Fernando Salgado, 18, was one of four high-school students in Fontana, Calif., who were arrested along with a teacher in the attempted sodomy of another student with steel rebar while the other three - all minors - allegedly held the boy down and removed his pants.

A California teenager appearing in court for allegedly sodomizing two students in separate incidents yelled “get me out of here” as he was led away from his family by bailiffs.

Fernando Salgado was one of four students at A.B. Miller High School, in Fontana, Calif., arrested in the attempted sodomy of another student with steel rebar while the other three - all minors - allegedly held the boy down and removed his pants, reported KTLA.

Another incident took place June 14 involving three students who allegedly held down another boy while Salgado attempted to sodomize him with a wooden broom handle, according to KTLA.

"The allegations are something that have been just gut-wrenching for us," Fontana Unified School District Superintendent Cali Olsen-Binks told the station.

Salgado, 18, pleaded not guilty to two felony counts of sexual penetration and false imprisonment while sobbing in front of his family. Eventually he became so upset he jostled bailiffs before being physically restrained and led out of the courtroom.

The judge and lawyers left the room as bailiffs dimmed the lights and also escorted Salgado's family out of the courtroom, with his sister shouting, "What if that was your son?" the San Bernadino Sun reported.

The alleged incidents both took place in the same summer school masonry class taught by Emmanuel Delarosa.

Delarosa, 27, was originally arrested and charged with child cruelty after he was accused of knowing about the hazings and allegedly ordered one of the attacks "to limit behavioral problems in the classroom," police told the Inland Valley Daily Bulletin.

Adrianna Mares, 19, a former student of Delarosa's, told KTLA that hazings were common in his classes, saying students would "take the broom and put it between their butt and the top of their jeans."

After further investigation, authorities charged Delarosa with two counts of felony attempted sexual penetration by a foreign object on a minor over 14 and two counts of felony false imprisonment by violence, according to the station.

If convicted, Salgado and Delarosa face lengthy prison sentences and would be required to register as sex offenders, reported the station.

Delarosa posted $100,000 bail and was released until his arraignment July 7.

Salgado's bail, set at $300,000, was posted as well, reports the San Bernadino Sun. He is due to return to court July 9, with a preliminary hearing set for two days later.


General Discussion / Hacking Drones
« on: June 29, 2012, 03:15:52 PM »

The best part of the article is when they suggest someone can hijack a drone to use like the 9-11 terrorists used planes. Drones on U.S. soil increase, not decrease the risk of terrorism.

Researchers at Austin's Radionavigation Lab. demonstrated the risk in the plan to open up US airspace to drone flights by using a "spoofer" to hack a drone and causing it to make a crash landing dive, showing how a drone could be turned into a weapon.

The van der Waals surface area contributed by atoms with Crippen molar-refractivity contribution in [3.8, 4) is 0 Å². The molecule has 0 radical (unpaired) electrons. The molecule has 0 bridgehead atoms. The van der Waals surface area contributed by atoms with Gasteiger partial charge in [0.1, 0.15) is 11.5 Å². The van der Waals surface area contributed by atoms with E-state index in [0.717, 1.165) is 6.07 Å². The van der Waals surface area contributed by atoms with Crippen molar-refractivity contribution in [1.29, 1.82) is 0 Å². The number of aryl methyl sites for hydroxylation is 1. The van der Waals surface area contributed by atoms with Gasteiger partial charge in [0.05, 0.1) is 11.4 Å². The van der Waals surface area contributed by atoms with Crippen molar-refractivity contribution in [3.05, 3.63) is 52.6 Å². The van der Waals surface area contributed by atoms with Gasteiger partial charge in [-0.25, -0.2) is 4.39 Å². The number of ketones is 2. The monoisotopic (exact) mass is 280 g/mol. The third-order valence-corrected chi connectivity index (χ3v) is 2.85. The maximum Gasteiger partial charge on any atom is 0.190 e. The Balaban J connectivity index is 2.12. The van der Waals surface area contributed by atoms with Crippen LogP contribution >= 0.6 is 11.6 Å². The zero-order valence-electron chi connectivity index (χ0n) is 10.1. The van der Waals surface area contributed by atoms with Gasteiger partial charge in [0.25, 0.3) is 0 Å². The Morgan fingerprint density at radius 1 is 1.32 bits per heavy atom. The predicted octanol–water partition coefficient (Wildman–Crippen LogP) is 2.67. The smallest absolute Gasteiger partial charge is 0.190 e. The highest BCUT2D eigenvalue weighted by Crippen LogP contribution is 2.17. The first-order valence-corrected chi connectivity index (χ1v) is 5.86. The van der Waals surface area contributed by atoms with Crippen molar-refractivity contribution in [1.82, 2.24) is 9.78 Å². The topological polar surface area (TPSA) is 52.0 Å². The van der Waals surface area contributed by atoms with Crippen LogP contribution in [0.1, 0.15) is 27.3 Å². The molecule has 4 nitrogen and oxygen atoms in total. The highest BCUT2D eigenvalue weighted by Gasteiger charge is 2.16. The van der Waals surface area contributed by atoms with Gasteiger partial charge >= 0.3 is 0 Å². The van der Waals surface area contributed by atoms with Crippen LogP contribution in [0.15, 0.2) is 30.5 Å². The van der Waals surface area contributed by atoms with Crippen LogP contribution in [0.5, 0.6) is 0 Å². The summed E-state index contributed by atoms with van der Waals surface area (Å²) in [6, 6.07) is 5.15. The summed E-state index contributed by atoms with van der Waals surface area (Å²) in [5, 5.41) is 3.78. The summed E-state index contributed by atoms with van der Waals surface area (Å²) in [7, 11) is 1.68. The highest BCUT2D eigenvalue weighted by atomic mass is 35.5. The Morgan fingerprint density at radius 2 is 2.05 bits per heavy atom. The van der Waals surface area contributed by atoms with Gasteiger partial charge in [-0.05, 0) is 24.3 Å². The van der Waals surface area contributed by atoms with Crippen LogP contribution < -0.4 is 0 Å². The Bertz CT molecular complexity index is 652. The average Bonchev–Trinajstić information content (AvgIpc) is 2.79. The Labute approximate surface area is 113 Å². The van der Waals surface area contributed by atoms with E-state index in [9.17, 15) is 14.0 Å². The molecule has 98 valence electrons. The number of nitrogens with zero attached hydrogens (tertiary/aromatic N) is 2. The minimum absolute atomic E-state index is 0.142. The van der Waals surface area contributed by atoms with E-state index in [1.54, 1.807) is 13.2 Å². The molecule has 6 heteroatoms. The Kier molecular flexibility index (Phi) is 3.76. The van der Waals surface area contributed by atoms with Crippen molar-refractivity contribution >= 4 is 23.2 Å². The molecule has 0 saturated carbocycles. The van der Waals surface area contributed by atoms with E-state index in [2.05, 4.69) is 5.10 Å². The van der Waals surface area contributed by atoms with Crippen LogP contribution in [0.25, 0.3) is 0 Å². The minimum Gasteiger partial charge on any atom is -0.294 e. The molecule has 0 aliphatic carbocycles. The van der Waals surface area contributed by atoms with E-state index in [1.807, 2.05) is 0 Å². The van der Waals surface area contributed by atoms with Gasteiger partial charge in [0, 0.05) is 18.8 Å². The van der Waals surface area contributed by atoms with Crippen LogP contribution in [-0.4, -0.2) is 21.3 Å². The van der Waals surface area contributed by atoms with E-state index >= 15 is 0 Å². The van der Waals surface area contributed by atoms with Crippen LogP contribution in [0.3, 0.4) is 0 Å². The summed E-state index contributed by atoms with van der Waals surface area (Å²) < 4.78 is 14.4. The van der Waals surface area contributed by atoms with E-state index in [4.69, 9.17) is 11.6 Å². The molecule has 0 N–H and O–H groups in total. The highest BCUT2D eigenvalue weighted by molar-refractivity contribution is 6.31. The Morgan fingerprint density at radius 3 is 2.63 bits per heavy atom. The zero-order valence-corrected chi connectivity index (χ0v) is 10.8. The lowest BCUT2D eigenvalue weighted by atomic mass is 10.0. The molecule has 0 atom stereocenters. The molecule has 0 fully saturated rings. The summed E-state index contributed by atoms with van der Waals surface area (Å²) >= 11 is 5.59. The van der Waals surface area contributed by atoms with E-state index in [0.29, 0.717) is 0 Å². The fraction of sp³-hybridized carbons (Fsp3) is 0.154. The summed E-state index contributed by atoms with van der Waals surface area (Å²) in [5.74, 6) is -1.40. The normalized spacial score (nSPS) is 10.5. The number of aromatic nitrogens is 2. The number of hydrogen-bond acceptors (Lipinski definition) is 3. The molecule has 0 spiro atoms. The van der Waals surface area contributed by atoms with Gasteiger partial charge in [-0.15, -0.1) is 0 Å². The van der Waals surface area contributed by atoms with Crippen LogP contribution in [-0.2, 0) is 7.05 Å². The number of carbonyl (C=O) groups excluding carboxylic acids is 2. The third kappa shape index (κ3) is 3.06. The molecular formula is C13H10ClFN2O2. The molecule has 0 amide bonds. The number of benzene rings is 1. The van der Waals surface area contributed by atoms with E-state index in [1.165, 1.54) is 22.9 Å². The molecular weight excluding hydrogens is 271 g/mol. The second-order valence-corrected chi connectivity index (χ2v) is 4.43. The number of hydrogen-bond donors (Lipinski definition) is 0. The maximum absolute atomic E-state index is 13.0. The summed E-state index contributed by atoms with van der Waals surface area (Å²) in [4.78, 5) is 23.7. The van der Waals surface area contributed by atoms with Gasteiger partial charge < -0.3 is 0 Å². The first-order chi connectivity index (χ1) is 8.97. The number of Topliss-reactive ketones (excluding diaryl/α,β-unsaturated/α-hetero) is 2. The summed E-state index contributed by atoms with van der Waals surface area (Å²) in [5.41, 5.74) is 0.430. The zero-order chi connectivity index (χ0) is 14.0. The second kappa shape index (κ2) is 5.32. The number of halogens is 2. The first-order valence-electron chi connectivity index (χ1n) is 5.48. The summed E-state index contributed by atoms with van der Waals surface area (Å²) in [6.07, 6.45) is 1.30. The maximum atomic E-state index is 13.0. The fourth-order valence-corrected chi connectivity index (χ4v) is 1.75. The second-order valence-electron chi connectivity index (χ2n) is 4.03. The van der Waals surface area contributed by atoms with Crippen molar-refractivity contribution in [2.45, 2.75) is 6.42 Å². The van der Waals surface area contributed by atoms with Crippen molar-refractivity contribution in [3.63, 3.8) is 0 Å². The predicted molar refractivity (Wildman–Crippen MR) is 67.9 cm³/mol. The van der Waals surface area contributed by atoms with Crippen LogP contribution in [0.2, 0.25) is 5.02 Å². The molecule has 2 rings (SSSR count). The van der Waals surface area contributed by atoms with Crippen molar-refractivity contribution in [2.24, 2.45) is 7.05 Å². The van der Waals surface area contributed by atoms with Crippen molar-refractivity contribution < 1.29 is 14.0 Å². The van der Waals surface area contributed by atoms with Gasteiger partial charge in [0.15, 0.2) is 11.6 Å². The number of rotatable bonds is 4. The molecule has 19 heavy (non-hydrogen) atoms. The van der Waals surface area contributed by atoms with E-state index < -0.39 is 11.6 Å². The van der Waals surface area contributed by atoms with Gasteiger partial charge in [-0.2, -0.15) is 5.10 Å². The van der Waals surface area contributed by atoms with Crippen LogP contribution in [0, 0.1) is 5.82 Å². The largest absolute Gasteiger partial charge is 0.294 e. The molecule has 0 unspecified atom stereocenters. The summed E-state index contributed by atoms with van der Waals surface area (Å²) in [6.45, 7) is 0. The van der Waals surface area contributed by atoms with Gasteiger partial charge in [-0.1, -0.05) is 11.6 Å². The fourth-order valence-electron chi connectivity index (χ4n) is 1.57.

According to MSN Now, the US Department of Homeland Security "dared" the researchers at the Austin Radionavigation Laboratory of the University of Texas to take control of one of their drones. The researchers repeatedly hacked the navigation system of a US government drone with a device worth a paltry $1,000, much to the discomfiture of Homeland Security officials who might have thought that their drones were "hack proof."
Professor Todd Humphreys and his team at the University of Texas Radionavigation Laboratory, successfully diverted a small US surveillance drone flying over Austin stadium, dutifully following a series of GPS waypoints programmed into its flight computer. The drone suddenly careened from its programmed path and made a kamikaze dive, but just a few feet from the ground, the team aborted the self-destruct course using a radio control device.
Humphreys explained to Fox News that anyone armed with the right equipment could take control of a GPS-guided drone using a new method for hacking GPS-guided crafts called "spoofing."
Fox News reports that "spoofing" has emerged as the new concern among experts in GPS navigation and replaced jammers as the major security challenge to GPS-guided drones. Digital Journal reports it is believed that the Iranians brought down a US spy drone last December, using the spoofing method that involves first jamming the drone's GPS computers, then hacking into its GPS system and re-configuring the system's coordinates to make it land at a chosen location.
RT reports Humphrey said: “Spoofing a GPS receiver on a UAV ("Unmanned Aerial Vehicle") is just another way of hijacking a plane.”
Fox News explains that a jammer works by confusing GPS signals, but spoofers represent a major advancement because they can actually take over a drone's navigation computers and allow the hijacker to redirect the drone as he desires. Humphrey described his $1,000 device as the most advance spoofer available. He used it to send more powerful signals to the drone than those coming from controlling orbiting satellites. With the signals, he infiltrated the drone's GPS system. The signals from Humphreys' spoofer simulate the signals from the orbiting satellite and the drone "thinks" it is still receiving signals from a legitimate source.